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I was wondering whether the following sentence takes a singular or a plural verb:

Years of experience in writing theses has lent him deep knowledge about engineering as a subject.

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    I would use "have". Others may disagree. It is one of those things where you will everyday see both used. – WS2 Mar 7 '18 at 9:54
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    Yes, it takes singular -- "years of experience" here is considered equivalent to "experience gained over several years" -- the object being experience not the years. Compare "I have tons of work to do." HTH. – Kris Mar 7 '18 at 12:31
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    @WS2 Plural won't work in this case. Each of the individual years are not lending him the knowledge, it is the cumulative experience gained over the years. – Kris Mar 7 '18 at 12:31
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I disagree with Tushar Raj's answer: I don't think "Years of experience has taught him it's wrong" is preferable to or more correct than "Years of experience have taught him it's wrong."

My feeling is that either have or has is fine in sentences like this, and this gets some limited (because there are so few hits) support from a Google Ngram query:

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"Years/years of experience have taught" is actually more common here than "years of experience has taught".

The Corpus of Contemporary American English (COCA) has 2 hits for "years of experience has" vs. 11 hits for "years of experience have". Among the hits for "years of experience have" are sentences like "Years of experience have taught me to trust my subconscious" and "Years of experience have taught her to judge when a person is likely to...."

So I would say that have is fine in the sentence from the question ("Years of experience in writing theses has/have lent him deep knowledge about engineering as a subject"). Has may be fine too (in my opinion, it is), but it's not the only correct choice, and based on the corpus evidence that I have looked at it doesn't seem to be the most common choice, so I wouldn't say that has is "better".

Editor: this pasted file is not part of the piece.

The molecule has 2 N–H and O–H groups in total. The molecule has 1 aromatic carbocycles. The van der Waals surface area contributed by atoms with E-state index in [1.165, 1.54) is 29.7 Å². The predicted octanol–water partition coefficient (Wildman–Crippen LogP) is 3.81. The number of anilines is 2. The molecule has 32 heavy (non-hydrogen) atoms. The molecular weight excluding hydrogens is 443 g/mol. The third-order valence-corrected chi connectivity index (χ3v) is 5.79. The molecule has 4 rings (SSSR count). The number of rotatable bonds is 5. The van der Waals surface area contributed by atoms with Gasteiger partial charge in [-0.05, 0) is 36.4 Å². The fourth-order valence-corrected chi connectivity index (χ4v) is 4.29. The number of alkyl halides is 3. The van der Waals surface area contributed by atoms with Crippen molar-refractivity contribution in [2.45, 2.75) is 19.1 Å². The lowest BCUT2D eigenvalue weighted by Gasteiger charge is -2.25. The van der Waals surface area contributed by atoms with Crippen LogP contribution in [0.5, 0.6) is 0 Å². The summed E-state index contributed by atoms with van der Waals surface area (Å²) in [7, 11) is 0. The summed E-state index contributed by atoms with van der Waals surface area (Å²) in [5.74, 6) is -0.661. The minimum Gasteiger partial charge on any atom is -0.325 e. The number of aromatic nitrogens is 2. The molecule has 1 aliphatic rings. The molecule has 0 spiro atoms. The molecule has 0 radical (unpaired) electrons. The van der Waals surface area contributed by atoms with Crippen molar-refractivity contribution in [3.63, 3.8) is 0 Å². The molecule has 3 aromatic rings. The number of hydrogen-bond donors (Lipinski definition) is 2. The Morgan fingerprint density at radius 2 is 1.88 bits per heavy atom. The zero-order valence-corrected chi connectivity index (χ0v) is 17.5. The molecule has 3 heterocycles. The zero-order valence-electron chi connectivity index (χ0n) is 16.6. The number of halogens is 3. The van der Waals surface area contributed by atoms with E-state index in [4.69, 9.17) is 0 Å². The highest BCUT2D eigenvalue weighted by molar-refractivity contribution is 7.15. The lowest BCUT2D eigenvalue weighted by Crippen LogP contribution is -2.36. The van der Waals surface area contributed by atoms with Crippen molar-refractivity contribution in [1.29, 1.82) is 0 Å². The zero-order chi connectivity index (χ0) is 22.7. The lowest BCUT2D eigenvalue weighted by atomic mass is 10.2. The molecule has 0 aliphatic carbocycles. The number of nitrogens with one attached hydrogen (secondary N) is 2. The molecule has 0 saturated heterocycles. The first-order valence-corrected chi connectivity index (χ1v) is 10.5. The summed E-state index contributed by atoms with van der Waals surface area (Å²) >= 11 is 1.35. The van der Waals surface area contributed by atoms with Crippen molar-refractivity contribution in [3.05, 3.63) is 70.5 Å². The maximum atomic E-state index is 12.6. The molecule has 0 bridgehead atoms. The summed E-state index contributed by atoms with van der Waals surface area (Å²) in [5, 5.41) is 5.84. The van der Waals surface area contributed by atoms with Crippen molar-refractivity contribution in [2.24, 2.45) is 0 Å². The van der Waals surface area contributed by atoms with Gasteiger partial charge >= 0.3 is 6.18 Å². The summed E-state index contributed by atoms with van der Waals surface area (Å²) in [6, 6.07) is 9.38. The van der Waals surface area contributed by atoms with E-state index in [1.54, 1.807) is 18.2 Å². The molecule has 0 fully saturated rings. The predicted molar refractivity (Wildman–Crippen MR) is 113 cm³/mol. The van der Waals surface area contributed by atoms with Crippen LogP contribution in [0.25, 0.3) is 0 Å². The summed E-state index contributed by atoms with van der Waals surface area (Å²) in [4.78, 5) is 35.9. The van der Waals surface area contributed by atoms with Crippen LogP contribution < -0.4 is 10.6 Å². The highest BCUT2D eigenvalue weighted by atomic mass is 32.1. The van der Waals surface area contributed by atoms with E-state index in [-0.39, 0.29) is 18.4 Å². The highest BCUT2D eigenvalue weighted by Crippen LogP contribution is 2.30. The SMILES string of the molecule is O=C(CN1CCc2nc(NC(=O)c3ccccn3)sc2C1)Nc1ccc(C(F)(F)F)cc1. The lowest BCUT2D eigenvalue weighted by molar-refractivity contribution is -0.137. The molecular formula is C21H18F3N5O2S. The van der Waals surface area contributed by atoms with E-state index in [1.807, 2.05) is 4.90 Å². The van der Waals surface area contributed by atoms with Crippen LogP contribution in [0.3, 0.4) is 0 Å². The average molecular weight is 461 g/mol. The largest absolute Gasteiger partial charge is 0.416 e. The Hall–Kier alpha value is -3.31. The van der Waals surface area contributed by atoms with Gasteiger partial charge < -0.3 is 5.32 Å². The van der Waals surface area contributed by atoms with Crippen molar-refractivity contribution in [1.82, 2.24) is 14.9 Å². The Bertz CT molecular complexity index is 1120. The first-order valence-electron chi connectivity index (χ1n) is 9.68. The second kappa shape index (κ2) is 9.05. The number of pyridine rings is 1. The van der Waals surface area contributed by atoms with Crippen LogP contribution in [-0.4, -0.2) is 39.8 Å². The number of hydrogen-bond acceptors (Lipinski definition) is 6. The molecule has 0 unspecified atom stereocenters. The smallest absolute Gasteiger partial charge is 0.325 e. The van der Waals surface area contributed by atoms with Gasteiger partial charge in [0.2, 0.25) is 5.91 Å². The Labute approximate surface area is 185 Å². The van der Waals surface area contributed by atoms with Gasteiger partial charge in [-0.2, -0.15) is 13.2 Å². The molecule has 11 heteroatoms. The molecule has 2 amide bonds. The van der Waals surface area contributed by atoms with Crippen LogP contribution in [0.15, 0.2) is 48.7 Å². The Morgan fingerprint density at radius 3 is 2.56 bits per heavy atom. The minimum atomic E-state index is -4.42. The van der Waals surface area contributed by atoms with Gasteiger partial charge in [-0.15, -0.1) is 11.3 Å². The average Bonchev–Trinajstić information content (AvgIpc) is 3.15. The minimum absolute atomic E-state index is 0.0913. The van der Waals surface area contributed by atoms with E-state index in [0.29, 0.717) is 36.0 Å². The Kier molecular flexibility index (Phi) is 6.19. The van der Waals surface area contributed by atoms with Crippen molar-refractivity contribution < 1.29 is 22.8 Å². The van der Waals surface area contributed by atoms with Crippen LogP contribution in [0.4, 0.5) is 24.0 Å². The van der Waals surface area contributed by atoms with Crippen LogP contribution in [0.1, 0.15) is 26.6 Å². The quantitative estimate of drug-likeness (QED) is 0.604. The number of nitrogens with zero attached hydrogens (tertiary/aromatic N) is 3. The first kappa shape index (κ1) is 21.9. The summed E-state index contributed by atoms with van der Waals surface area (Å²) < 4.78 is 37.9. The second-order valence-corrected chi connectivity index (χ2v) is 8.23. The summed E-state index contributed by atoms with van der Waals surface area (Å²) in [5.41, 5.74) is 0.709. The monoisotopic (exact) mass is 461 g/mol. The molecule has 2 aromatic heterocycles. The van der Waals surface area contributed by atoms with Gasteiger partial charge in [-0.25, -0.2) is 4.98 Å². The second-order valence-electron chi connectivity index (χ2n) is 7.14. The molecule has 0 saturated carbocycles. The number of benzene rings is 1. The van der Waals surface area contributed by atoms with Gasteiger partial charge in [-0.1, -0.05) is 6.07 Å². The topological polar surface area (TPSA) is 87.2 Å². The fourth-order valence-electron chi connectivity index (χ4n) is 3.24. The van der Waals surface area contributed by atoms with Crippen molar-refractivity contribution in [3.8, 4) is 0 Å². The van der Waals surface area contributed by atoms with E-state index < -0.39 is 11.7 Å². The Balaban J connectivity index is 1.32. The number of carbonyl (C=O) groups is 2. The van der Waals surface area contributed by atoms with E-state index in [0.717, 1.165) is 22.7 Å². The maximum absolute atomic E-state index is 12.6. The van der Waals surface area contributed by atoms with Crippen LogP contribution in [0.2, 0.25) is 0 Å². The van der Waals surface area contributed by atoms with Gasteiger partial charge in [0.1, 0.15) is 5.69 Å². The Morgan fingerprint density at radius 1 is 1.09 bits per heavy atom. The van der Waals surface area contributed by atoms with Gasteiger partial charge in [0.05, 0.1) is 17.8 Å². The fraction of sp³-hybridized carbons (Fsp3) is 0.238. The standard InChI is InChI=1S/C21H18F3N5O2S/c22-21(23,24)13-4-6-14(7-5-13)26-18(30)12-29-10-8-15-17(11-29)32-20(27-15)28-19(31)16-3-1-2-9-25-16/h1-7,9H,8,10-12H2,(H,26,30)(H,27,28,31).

I agree that "Years of experience have gone by so quickly" is preferable to "Years of experience has gone by so quickly".

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It depends on which word in the phrase you need to agree with based on your sentence.

Years of experience has taught him it's wrong.

experience is being agreed with


but

Years of experience have gone by so quickly.

Doesn't make much sense; just illustrating the point that years is being agreed with.


has is the better choice for the example sentence in your OP.

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    Sure, but why do you think it's so? – Kris Mar 7 '18 at 12:29
  • @Kris: has is the better choice for the example sentence in your OP Is your question about this? – Tushar Raj Mar 7 '18 at 12:30
  • Please see my comment at OP. – Kris Mar 7 '18 at 12:32
  • So.. you agree with my answer? – Tushar Raj Mar 7 '18 at 12:37
  • We need to see that the answer is canonical. Else it would be commentary. – Kris Mar 7 '18 at 12:42

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